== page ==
Victory for common sense after Tory U-turn

Stephen CrabbStephen Crabb
Stephen Crabb
The U-turn announced on welfare cuts by new Work and Pensions Secretary Stephen Crabb following the resignation of Iain Duncan Smith is a victory for common sense. With apparent cross-party agreement on this issue, it is clear the Personal Independence Payments (PIP) cuts should never have been proposed.

Members of The British Polio Fellowship living with Post Polio Syndrome (PPS) should not have to live in fear of the changes being introduced and it was pleasing to see the support from all sections of the media, politicians of all colours and indeed the public in recognising that changes to PIP were a change too far.

I welcome Mr Crabb’s announcement that the Government will not seek any further cuts this parliament, but we can all learn lessons from this episode.

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Changes to benefits for those with disabilities affect real people.

Mr Crabb acknowledged that “behind every statistic is a human being and perhaps sometimes in government we forget that” and the sentiment could be applied to all of us.

The fact that 120,000 people in the UK are living with PPS is another statistic, but again these are real people and our members are used to living with a condition that a recent YouGov poll confirmed that only seven per cent of people in the UK have ever heard of.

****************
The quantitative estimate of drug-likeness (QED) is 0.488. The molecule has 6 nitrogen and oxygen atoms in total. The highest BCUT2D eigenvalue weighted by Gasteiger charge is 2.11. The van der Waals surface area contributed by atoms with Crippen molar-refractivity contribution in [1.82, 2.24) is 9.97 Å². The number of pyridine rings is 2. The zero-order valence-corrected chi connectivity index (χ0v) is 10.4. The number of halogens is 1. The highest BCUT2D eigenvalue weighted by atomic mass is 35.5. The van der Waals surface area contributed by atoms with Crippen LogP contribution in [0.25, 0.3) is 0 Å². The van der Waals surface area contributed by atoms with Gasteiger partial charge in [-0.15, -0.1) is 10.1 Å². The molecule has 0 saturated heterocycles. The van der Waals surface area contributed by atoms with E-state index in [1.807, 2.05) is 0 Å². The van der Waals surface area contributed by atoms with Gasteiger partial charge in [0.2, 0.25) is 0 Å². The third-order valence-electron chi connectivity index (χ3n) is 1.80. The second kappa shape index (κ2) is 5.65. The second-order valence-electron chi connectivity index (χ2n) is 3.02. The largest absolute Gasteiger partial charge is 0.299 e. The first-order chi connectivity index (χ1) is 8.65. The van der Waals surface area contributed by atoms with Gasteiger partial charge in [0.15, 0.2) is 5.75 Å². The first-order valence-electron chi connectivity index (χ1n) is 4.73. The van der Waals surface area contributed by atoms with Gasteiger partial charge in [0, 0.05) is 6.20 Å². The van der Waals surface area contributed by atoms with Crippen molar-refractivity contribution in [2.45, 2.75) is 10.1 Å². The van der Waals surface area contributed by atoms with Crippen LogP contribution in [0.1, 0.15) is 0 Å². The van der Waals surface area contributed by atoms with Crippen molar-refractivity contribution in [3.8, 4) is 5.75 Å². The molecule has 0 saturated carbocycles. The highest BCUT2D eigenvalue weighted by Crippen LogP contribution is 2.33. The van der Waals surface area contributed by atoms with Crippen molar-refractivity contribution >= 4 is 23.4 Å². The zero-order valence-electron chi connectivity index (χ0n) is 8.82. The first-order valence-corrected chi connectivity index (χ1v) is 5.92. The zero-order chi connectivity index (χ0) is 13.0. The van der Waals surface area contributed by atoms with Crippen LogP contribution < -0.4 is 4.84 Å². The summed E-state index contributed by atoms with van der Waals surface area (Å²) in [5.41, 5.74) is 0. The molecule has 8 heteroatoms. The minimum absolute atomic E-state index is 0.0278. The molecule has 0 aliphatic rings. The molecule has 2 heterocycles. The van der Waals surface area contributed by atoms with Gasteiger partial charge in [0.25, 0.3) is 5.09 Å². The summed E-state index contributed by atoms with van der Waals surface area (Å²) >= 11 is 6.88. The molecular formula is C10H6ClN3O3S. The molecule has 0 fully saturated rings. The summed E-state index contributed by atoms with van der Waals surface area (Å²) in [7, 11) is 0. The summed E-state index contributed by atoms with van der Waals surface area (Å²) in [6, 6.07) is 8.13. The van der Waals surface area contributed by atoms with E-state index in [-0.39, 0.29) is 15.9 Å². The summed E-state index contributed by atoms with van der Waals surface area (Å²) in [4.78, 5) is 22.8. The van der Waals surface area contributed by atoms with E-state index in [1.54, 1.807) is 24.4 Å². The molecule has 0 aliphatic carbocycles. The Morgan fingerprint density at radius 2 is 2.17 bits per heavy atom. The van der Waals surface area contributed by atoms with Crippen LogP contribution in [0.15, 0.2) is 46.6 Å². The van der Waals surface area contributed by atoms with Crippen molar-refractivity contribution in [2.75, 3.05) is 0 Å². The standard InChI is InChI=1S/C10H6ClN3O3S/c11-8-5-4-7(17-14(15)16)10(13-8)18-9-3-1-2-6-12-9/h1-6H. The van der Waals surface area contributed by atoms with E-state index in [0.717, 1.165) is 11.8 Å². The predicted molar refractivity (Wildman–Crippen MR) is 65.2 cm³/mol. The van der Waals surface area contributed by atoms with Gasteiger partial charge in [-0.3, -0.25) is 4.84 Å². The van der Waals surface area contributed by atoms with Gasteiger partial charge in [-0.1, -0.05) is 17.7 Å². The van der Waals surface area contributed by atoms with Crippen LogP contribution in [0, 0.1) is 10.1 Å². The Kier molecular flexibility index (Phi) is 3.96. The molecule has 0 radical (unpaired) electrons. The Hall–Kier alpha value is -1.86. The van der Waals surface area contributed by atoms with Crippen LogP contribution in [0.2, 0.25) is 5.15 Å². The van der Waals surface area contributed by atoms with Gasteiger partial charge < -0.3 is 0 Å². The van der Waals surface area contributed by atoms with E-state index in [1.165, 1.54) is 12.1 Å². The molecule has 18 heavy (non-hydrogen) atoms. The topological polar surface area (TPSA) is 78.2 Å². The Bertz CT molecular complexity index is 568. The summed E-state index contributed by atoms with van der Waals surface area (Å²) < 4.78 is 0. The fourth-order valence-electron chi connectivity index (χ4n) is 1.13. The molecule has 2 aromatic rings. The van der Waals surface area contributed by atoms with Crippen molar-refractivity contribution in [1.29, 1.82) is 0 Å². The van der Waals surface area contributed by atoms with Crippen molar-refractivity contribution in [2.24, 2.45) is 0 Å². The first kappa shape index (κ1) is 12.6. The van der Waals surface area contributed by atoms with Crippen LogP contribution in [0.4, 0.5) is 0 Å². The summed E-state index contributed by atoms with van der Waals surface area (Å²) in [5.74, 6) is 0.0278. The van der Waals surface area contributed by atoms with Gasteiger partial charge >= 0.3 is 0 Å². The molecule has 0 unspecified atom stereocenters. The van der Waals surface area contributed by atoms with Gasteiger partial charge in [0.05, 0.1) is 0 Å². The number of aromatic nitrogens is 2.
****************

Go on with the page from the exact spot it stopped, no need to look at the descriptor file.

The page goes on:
Hopefully this change of tack will herald a turnaround in the government’s attitude towards people with disabilities and lead to a better informed debate more generally in society too.

Ted Hill MBE

CEO, The British Polio Fellowship

Help Queen to celebrate

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It is remarkable that, as her 90th birthday approaches, Her Majesty the Queen is still working so passionately for our country, and supporting the work of hundreds of charitable organisations.

In recognition of her incredible efforts, I would like to invite readers to be part of an historic online commemoration at

The Queen’s Birthday Book will form a huge digital collection of messages, photos and film to mark Her Majesty’s special day on April 21.

Anyone can contribute for free by adding their birthday messages and personal stories of meeting the Queen, and they can also share photos and videos of their street parties and celebrations for her official birthday in June.

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One of my own special memories is performing for the Queen and other members of the royal family at Her Majesty’s 16th birthday celebrations at Windsor Castle, a night which I hope she remembers as fondly as I do.

As well as a great digital archive for future generations to look back on, we’ve created this book to raise vital funds for the charities the Queen is patron of, through the sale of specially issued commemorative medals from the London Mint Office.

I do hope people will join me in wishing Her Majesty a very happy 90th birthday by sharing their messages, photos, drawings and videos, while also helping to raise money for some very deserving causes.

Dame Vera Lynn

by email

Stats leave me puzzled

It is wonderful what you can do with sets of statistics.

Chaucer School in the Government League Table is the worst performing in Sheffield.

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However, the headteacher has another set of statistics showing progress by pupils through their school career is the best in the school’s history.

Good luck to those parents deciding which secondary school to send their child to.

J P Sanderson

by email

Running out of steam

Following the recent closure of Scotland’s last coal-fired power station at Longannet, I wonder if any of your readers have, like me, noticed that their kettle seems to boil less rapidly?

John Eoin Douglas

by email

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